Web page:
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Sun has high expectations for Niagara

The forthcoming processor embraces both the multicore and multithreading approaches more aggressively than does IBM, Intel and AMD.

Stephen Shankland principal writer
Stephen Shankland has been a reporter at CNET since 1998 and writes about processors, digital photography, AI, quantum computing, computer science, materials science, supercomputers, drones, browsers, 3D printing, USB, and new computing technology in general. He has a soft spot in his heart for standards groups and I/O interfaces. His first big scoop was about radioactive cat poop.
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Stephen Shankland
5 min read
SAN JOSE, Calif.--Sun Microsystems' forthcoming Niagara processor performs well on a wide variety of tasks and shows greater ability than competing processors in multithreading, an ability to do many things at once, a top Sun chip executive said.

Niagara has eight processing engines--called cores--each able to simultaneously execute four instruction sequences, called threads. It's neither the first multicore processor nor the first to employ multithreading, but it embraces both ideas more aggressively than competing chips from IBM, Intel and Advanced Micro Devices.

Marc Tremblay, a vice president and chief architect at Sun, argues that Niagara--due in systems to arrive in early 2006 at the latest--benefits from being designed from scratch with multiple cores and multithreading. In a paper that's been accepted for publication, Sun will show that switching on multithreading gives a major performance boost, Tremblay said in an interview at the Fall Processor Forum here.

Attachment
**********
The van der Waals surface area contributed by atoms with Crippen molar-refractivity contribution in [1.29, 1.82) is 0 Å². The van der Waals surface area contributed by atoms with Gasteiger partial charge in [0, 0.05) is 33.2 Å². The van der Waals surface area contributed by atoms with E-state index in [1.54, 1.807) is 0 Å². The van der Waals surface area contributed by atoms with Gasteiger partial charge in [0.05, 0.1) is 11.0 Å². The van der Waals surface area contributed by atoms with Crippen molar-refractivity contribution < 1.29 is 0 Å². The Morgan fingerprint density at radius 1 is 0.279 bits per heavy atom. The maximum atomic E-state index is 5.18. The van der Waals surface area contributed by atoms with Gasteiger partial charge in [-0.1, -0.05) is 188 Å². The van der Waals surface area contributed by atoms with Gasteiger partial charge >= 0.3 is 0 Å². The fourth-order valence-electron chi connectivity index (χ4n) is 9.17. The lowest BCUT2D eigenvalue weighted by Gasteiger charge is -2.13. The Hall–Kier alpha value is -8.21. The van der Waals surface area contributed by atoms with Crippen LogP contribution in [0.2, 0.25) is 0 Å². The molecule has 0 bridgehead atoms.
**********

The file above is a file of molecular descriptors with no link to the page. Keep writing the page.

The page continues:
"The industry is scrambling to get there as fast as possible with whatever (they) have in-house. We decided a few years ago to start from scratch," Tremblay said. "Not until you start from scratch do you see the full advantages."

Specifically, running database tasks measured with the Transaction Processing Performance Council's TPC-C benchmark, running four threads in one core triples performance compared with running one thread, Tremblay said.

Tremblay has bold words from a company that has struggled to deliver compelling chips in recent years. That has hurt Sun's market share while "Lintel" machines using Linux on Intel chips have gained.

"We're going to attack new markets--markets we used to be strong in and lost market share," Tremblay said. "When was the last time a Sparc box had price-performance leadership in the Web tier? Everyone thinks it's Lintel."

Intel's newest Xeon, code-named Paxville, is a dual-core, two-thread design, but successors coming in the second half of 2006 will drop the multithreading ability. IBM's Power4 processor in 2001 was the first dual-core server chip, and the Power5 successor introduced last year added two threads to the feature list. The next Itanium--code-named Montecito but delayed until mid-2006--brings a dual-core design and two threads per core. And AMD's Opteron is a dual-core design that can handle only one thread per core.

Sun has a lot riding on its multicore, multithread initiative, called chip multithreading and sometimes throughput computing. Sun's Sparc processor family, hobbled by delays and lackluster performance, has been losing share to x86 chips such as Intel's Xeon and to IBM's Power family. Despite that, Sparc servers remain Sun's biggest revenue source, and improving the Sparc business holds the greatest potential for turning around Sun's financial troubles.